Tina: I am so sorry to hear that.

Sean: Thank you. It still hurts, yes, but not in a way that it used to. It used to hurt because of that emotion of guilt. After my parents separated, I was the only one who kept a relationship with my dad after all those years. And so I was being tugged both ways. My heart knows that this relationship was so toxic since he never apologized and was borderline narcissistic, sociopathic in a way. It was so hard to come to terms with being like “I can't do this anymore, I can't have you in my life.” I had to work through a lot of things with that.

Tina: On top of your brain injury!

Sean: Yeah, on top of everything. It was really interesting how that came about. I was just crying one day in the bedroom of my apartment, and I yelled out to the universe and said “I don't know what to do and I need you to tell me. Give me a sign! Do I end his relationship with my dad, forgive him, and move on?” Literally within a minute or so, pleading for that, my dad called me to randomly call me to tell me that he is moving to B.C. with his wife. The universe heard, and I took that as a huge sign. So I formulated a letter explaining why and I let him know that I forgave him for everything he did. But due to his inability to admit his wrongdoing, I can not reconcile with him. And that was a huge lesson that I had learned. Reconciliation and forgiveness, although one and the same, are two different things. You can forgive somebody and still not have them in your life… [ponders] I got really deep there, sorry. [chuckles]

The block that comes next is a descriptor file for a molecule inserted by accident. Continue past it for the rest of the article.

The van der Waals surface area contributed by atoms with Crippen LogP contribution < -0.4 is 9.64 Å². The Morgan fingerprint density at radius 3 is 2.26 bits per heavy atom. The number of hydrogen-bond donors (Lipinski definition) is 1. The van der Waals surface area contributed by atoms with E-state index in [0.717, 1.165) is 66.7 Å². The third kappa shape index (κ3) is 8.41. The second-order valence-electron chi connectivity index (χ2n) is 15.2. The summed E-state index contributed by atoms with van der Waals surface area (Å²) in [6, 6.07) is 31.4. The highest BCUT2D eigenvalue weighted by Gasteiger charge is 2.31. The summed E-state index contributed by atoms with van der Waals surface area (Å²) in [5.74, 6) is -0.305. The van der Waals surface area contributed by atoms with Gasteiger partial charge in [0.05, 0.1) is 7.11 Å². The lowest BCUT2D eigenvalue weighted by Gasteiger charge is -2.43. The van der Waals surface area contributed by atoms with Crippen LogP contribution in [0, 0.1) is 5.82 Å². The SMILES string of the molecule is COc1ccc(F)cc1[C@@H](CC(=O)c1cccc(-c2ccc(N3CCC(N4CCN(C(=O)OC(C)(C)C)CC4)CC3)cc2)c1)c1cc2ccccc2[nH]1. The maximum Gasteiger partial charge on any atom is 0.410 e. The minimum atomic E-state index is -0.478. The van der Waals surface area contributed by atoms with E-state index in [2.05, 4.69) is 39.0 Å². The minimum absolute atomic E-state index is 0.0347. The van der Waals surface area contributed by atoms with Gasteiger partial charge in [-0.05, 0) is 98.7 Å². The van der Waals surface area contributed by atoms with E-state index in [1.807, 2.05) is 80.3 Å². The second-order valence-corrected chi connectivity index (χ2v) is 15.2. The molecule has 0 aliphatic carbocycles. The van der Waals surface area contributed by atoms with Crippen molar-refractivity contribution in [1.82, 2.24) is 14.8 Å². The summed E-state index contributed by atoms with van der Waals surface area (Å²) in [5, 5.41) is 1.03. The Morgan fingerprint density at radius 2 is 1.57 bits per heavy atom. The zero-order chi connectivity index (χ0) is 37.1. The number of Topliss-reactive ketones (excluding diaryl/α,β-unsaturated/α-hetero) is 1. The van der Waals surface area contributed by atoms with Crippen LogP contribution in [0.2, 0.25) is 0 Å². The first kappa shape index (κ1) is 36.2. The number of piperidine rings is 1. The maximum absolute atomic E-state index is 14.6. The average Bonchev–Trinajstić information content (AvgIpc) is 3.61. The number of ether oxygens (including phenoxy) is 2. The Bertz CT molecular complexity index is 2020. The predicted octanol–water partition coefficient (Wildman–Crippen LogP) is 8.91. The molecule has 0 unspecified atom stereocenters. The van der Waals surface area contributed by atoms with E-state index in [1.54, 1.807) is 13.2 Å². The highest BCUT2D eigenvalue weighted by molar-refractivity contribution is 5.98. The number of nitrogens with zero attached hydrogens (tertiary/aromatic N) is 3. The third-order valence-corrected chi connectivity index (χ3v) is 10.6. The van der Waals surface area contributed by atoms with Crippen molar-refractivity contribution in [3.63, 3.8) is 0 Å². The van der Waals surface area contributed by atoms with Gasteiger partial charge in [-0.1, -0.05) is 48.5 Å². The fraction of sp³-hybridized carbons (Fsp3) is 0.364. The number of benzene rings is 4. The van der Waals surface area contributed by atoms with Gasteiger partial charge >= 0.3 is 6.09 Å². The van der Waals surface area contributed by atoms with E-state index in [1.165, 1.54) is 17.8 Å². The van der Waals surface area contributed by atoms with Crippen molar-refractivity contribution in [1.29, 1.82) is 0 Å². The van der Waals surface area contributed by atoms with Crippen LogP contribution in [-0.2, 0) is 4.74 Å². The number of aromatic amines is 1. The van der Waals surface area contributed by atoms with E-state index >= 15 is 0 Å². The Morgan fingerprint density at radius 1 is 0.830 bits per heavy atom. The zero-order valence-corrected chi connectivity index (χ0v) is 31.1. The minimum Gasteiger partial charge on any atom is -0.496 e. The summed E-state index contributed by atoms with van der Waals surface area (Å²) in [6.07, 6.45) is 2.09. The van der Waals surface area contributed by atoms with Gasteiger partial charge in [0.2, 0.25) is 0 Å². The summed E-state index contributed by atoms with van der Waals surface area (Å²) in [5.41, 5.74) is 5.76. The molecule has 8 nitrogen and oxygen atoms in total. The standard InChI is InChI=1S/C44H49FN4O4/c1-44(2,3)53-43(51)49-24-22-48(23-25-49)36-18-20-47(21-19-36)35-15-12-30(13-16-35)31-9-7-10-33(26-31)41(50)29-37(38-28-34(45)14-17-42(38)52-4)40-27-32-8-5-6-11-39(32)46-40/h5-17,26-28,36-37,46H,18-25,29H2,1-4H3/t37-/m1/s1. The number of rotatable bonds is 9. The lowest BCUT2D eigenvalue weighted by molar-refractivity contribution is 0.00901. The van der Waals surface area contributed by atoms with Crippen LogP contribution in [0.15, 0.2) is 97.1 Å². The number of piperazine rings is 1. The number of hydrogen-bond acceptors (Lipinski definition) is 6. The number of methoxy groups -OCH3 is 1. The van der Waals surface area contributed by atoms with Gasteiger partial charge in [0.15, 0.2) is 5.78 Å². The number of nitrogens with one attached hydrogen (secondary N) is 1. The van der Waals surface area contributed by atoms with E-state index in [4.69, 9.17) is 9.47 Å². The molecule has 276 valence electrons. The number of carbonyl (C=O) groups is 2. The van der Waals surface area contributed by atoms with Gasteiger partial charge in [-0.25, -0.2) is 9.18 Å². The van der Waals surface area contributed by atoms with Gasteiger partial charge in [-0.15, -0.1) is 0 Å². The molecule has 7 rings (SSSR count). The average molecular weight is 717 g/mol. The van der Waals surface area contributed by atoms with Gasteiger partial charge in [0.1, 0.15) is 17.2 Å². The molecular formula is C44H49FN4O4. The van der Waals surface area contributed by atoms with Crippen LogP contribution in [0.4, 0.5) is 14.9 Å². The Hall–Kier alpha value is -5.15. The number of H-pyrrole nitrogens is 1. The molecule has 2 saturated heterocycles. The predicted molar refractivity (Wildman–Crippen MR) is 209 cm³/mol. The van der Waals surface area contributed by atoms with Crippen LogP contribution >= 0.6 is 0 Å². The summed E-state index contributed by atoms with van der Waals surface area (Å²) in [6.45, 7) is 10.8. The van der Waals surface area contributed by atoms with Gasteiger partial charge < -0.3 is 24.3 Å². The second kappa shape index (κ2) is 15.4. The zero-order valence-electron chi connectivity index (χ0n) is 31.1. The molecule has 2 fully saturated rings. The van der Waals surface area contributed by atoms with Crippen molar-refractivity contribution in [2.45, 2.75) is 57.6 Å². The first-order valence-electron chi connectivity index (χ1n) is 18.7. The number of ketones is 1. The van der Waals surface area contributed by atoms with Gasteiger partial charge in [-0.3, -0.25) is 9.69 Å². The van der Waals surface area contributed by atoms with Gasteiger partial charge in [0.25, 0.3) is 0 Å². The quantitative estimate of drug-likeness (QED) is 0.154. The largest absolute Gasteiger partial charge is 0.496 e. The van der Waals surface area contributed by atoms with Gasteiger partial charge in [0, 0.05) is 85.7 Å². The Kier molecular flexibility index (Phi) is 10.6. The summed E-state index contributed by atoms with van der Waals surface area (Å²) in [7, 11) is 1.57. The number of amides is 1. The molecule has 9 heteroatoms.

Tina: [laughs] No I love it, thank you for sharing! Okay, there is one thing I’m dying to know, throughout all these years, who helped you? I just can’t imagine going through this alone.